Malta conspicuous in absence from Paris summit on Ukraine

Twenty European Union heads of state are set to meet in Paris on Monday to discuss support for Ukraine as the war with Russia enters its third year, but Malta is not attending, along with Cyprus and Hungary – both known for a more hesitant stance on the issue.

The summit, organised by French President Emmanuel Macron, is of an “extraordinary nature in a highly volatile context,” the Elysee said, adding they hope to better align EU member states’ financial and military capacities as Russia makes gains in its invasion.

On Sunday, Ukrainian President Volodymyr Zelenskyy said he expects Russia to conduct another offensive in May and called for more support from the West. The need becomes even more acute as the stream of support from the US is less than certain, particularly with a possible Trump win in the autumn US elections.

A total of 26 countries will participate in the summit, including 21 heads of state and 20 EU member states. They include Poland’s Andrzej Duda, Germany’s Olaf Scholz, The Netherlands’ Mark Rutte, and Spain’s Pedro Sánchez.

The US and Canada will have ministerial representation, and the UK’s Foreign Secretary, David Cameron, will also attend.

Ukrainian President Volodymyr Zelenskyy will make a statement alongside the French president via video link.

When asked why Malta would not be attending, a government spokesperson stated, “Malta remains steadfast in its condemnation of Russian military aggression against Ukraine, actively advocating for peace in alignment with the principles of the United Nations, upholding international law, and respecting the sovereignty of the Ukrainian territory.”

Malta added, “It’s noteworthy that despite the absence of several Heads of State/Governments following invitations received on Friday, Malta persists in its commitment to stand with Ukraine. This commitment is also demonstrated through ongoing humanitarian aid efforts.”

The statement continued by noting Malta’s hosting of the Ukraine Peace Formula in October and its “continuous advocacy for peace both as a member of the UNSC and in its capacity as the CEO of OSCE”.

The Shift also contacted the press service of the Elysee to ask what the official reason for Malta’s non-attendance was, but no response was given at the time of publication.

Hungary’s non-attendance is expected following the stance of Prime Minister Viktor Orban’s government, which has stood in the way of many EU efforts to support Ukraine and has kept relatively warm ties with Moscow.

Cyprus has pledged various kinds of aid to Ukraine, including technical assistance for clearing mines. While it has largely aligned with the EU in terms of its foreign policy, journalists revealed it is a hub for storing and moving Russian money, including those for Putin’s regime, in a bid to avoid sanctions.

Like Malta, the country also issued a sizeable number of passports to Russians in exchange for investments in the country under its now-shelved cash-for-passports scheme. Malta is the only EU member state that still runs the scheme and Prime Minister Robert Abela has been exposed leasing his own property to Russians wanting citizenship.

While Malta has stopped taking applications from Russians since the war started, it has refused to stop the scheme and will face the European Commission in the European Court of Justice.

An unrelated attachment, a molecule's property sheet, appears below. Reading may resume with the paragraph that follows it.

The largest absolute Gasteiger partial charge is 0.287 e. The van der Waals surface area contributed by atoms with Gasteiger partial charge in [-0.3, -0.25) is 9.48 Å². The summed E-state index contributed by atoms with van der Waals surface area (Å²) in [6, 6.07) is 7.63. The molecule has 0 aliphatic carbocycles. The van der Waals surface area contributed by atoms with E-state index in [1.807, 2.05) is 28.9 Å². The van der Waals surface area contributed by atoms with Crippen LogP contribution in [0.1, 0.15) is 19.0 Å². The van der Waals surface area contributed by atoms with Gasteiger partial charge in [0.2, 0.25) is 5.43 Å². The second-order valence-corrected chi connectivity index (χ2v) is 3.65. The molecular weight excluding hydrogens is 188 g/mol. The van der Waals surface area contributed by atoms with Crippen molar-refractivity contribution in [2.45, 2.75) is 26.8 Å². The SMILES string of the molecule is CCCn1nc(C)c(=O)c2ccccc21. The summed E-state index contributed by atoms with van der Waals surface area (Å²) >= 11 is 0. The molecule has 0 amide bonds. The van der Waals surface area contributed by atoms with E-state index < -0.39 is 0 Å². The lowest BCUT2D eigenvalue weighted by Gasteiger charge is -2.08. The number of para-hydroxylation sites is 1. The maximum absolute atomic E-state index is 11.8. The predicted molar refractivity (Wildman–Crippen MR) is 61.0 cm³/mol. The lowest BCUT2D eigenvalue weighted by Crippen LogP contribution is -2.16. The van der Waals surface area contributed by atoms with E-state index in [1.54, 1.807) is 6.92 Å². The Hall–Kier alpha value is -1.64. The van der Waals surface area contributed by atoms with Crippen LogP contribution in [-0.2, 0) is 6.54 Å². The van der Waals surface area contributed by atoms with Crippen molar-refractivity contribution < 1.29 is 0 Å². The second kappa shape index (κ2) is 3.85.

European support for Ukraine

Ukraine has been vocal about the fact it is running out of military supplies, and those promised by the West have yet to be delivered. For example, an EU promise to deliver one million ammunition rounds by spring has yet to be realised and will likely only reach half of what was pledged.

Malta is a neutral country, but this has not stopped other neutral countries, such as Austria and Ireland, from attending the summit or pledging aid in various forms since the war started.

On Saturday, The Times of Malta reported that Malta had “expressed doubts” over a joint EU statement issued on the second anniversary of the Russian invasion, citing “government sources”.

According to the report, Maltese negotiators were uncomfortable with a pledge to send missiles to Ukraine, with the source telling the media that “we couldn’t endorse a text that encourages the delivery of lethal weapons.”

The narrative was spread in the national context where EP President Roberta Metsola was accused of waging war, as part of a stream of partisan attacks ahead of the EU elections.

Again, Ireland and Austria, both neutral countries, did not express similar concerns.

Eventually, Malta endorsed the text with a footnote that any military commitments would be provided ‘in full respect of the security and defence policies of certain member states’, which sources said was explicitly included for countries like Malta.

Hungary, which will also not send a representative to the Paris meeting, vetoed the statement, meaning it was issued and signed by Council leader Charles Michel, Parliament Head Roberta Metsola, and Commission chief Ursula von der Leyen without the endorsement of the EU27.

Metsola posted on X that “our future is together” with a picture of the EU and Ukrainian flags, adding, “Two years later, we still fly them high”.

Zelenskyy replied, “I am grateful for your unwavering and genuine support. Ukrainian and EU flags match perfectly together. As a future member of the EU, Ukraine looks forward to making all of our Europe stronger, safer, and more prosperous.”

Another summit is set to take place in Tirana this week, where Zelenskyy will meet with Albanian Prime Minister Edi Rama and other leaders from the region to discuss peace and support for his country.


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1 month ago

There’s no money in it for the habib’s, not worth the effort so it gets sidelined as ever. What a ridiculous country.

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